Patricio Manuel tells Demi Lovato that boxing helped and hindered finding his transgender identity

The professional boxer sits down with Lovato on their ‘4D’ podcast
Patricio Manuel
Photo credit Getty Images
By , Audacy

Professional boxer, Patricio Manuel, always knew he was transgender before having the language for his identity and before anyone else could tell him who he was. Manuel says, “when I was little I never saw myself as a girl.”

While in conversation with Demi Lovato on their 4D podcast, available here on Audacy, Manuel opens up about his “gender odyssey” and his path to becoming the first transgender boxer in the U.S., to participate in a professional fight.

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From attending an all-girls school at a young age, to eventually attending a co-ed school, to finding boxing… Manuel said at first he thought, “maybe if I can’t become a man I’ll be comfortable with being masculine and I don’t think it’s a coincidence that my first national tournament was when I cut all my hair off. And I really leaned into my masculinity.” He adds, “I think I was the only publically out, queer, athlete during the women’s Olympic boxing trials. I was always very upfront.”

During these trials, Manuel injured his shoulder and had a revelation about his athletic identity and his personal identity. He explains, “I realized I needed to look beyond who I was just as an athlete and I need to look at who I was as a full person.”

“This whole journey, it hasn’t been just about discovering myself, it’s more about rediscovering who I knew I always was.”

Around the ages of 25-26, Pat said that’s when he really began to “grapple with” being trans. The athlete tells Demi, “I had known I was gender non-conforming, I had known I was masculine for a really long time, but I hadn’t given myself the space to really say ‘oh you’re really trans. Like, you’re a trans person.’”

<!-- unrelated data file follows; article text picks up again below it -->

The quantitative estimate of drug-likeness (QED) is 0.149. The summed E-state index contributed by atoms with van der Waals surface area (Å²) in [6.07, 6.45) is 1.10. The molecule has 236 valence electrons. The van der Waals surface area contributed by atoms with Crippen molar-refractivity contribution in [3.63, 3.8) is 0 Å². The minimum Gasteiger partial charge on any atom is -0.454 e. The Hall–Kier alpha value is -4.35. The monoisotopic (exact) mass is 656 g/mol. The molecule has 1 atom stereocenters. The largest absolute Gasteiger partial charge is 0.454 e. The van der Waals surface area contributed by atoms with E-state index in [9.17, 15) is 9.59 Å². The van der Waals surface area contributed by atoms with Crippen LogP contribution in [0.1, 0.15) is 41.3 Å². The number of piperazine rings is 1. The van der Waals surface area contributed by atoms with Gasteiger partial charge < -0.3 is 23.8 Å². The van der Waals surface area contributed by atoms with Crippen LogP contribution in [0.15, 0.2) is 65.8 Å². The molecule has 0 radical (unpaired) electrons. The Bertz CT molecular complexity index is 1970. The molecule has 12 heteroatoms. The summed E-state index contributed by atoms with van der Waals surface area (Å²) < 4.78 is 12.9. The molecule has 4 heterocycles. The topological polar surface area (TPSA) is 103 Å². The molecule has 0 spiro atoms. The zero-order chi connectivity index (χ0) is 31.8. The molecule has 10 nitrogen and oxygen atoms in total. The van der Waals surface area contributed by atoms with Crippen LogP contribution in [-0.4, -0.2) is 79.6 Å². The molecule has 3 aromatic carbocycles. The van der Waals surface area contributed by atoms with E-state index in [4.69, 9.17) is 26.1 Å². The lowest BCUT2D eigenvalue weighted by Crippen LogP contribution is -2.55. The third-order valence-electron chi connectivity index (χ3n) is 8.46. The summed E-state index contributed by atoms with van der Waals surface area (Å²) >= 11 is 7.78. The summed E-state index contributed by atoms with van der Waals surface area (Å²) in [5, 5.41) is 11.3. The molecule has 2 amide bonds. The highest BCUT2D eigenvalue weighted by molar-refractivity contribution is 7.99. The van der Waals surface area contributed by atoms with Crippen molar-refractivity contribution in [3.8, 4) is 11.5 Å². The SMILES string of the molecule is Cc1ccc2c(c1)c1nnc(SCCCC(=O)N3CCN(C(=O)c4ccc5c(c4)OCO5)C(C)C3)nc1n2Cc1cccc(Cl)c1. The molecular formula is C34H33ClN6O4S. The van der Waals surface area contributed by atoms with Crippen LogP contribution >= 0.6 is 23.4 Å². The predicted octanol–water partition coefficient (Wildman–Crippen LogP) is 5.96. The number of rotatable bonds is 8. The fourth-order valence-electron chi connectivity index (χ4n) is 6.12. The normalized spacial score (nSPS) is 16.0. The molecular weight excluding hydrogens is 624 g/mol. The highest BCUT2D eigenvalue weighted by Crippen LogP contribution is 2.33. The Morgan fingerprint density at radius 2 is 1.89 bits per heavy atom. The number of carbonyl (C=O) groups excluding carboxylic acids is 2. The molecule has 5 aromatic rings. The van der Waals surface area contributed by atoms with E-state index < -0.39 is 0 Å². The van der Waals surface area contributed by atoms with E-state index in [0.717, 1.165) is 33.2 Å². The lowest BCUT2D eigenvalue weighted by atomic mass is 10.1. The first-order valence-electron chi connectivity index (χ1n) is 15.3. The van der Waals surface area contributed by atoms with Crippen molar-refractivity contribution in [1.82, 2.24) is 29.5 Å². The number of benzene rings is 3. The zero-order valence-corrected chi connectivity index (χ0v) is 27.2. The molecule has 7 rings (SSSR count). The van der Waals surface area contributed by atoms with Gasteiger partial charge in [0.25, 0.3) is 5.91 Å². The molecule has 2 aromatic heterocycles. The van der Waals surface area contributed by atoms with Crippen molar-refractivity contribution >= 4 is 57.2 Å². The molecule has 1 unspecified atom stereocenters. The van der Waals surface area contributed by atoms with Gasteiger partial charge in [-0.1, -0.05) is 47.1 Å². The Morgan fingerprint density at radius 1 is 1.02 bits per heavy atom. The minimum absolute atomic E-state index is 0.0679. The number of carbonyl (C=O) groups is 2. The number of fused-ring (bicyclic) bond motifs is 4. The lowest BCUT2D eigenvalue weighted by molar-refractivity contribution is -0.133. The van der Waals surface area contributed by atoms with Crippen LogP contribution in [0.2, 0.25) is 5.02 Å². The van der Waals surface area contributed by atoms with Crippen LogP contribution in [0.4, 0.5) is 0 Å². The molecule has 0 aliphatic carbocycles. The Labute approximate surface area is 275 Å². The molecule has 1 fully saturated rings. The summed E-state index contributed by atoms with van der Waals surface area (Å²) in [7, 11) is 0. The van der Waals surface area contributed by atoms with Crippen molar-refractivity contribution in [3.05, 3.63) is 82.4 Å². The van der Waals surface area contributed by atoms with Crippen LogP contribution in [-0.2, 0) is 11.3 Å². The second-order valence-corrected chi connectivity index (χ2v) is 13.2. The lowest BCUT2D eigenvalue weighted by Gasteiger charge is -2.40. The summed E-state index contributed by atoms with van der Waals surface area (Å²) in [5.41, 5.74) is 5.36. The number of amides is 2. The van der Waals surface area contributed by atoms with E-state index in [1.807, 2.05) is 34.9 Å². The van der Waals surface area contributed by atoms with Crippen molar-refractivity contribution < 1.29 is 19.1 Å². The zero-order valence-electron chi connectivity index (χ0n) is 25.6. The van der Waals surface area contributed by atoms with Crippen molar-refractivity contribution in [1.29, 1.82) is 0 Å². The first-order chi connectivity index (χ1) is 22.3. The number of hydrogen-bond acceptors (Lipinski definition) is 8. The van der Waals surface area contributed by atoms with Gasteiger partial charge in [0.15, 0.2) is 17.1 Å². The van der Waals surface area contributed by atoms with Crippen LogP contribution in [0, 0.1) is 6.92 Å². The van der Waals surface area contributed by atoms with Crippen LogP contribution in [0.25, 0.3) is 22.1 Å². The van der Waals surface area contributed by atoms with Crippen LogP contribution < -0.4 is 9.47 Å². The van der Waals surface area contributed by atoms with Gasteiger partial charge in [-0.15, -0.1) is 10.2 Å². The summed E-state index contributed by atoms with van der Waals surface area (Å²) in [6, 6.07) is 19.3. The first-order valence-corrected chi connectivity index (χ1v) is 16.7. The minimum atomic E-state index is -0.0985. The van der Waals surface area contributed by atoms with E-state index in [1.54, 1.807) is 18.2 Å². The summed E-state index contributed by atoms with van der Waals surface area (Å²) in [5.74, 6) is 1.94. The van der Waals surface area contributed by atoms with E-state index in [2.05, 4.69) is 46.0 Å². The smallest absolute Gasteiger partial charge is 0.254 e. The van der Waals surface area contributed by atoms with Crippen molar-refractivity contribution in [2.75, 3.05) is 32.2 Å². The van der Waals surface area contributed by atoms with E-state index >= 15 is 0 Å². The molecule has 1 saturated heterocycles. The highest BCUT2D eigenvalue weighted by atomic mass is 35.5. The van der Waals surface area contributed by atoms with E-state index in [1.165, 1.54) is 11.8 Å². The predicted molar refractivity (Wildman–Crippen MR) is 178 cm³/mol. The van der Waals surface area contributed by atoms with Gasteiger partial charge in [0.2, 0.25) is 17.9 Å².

The now 35-year-old said it took him time to understand his own identity because he was afraid that being trans would mean losing the sport that he loves so much.

With his sights set on various, major, career goals, Pat says, “all of these were huge obstacles and they didn’t really allow for me to have the time to look at myself.”

“I realized every time stepped into that ring and every time someone called me a ‘female boxer,’ or a ‘woman boxer,’ or ‘she,’ or ‘her,’… I was lying. I was lying to myself and I was lying to the rest of the world. I realized I didn’t want to move through that way in the world,” Manuel precisely notes.

Pat believes that while at first boxing was holding him back from living authentically, ultimately the sport “saved” him and allowed him to fully understand and embrace his transness.

Manuel makes his journey very clear when he says, “the only choice I made was to be true to myself. I didn’t have the choice of being trans, this is just who I am. But by making that choice I worried that I possibly had to sacrifice something that I really loved.”

Through his rediscovery process, Pat says that he faced substance abuse issues, and adds, “as a Black trans person we don’t see ourselves in the future. We don’t see a future for ourselves.”

He continues, “I remember distinctly, around 2015, really imagining what my life would look as I got older. And I think that really helped ground me in my soul-searching.”

Eight years ago is when Pat first medically transitioned and reintroduced himself to the world. Now he is trying to change the narrative around trans identities. He explains, “I feel like the narrative for trans people is to focus on our traumas and to focus on the pain that we experience.”

“For me, I want to pivot that around, to really focus on the triumphs,” says the boxer. “So I want to say that coming out, while yes it was met with heartache and rejection, it also showed me who really had my back.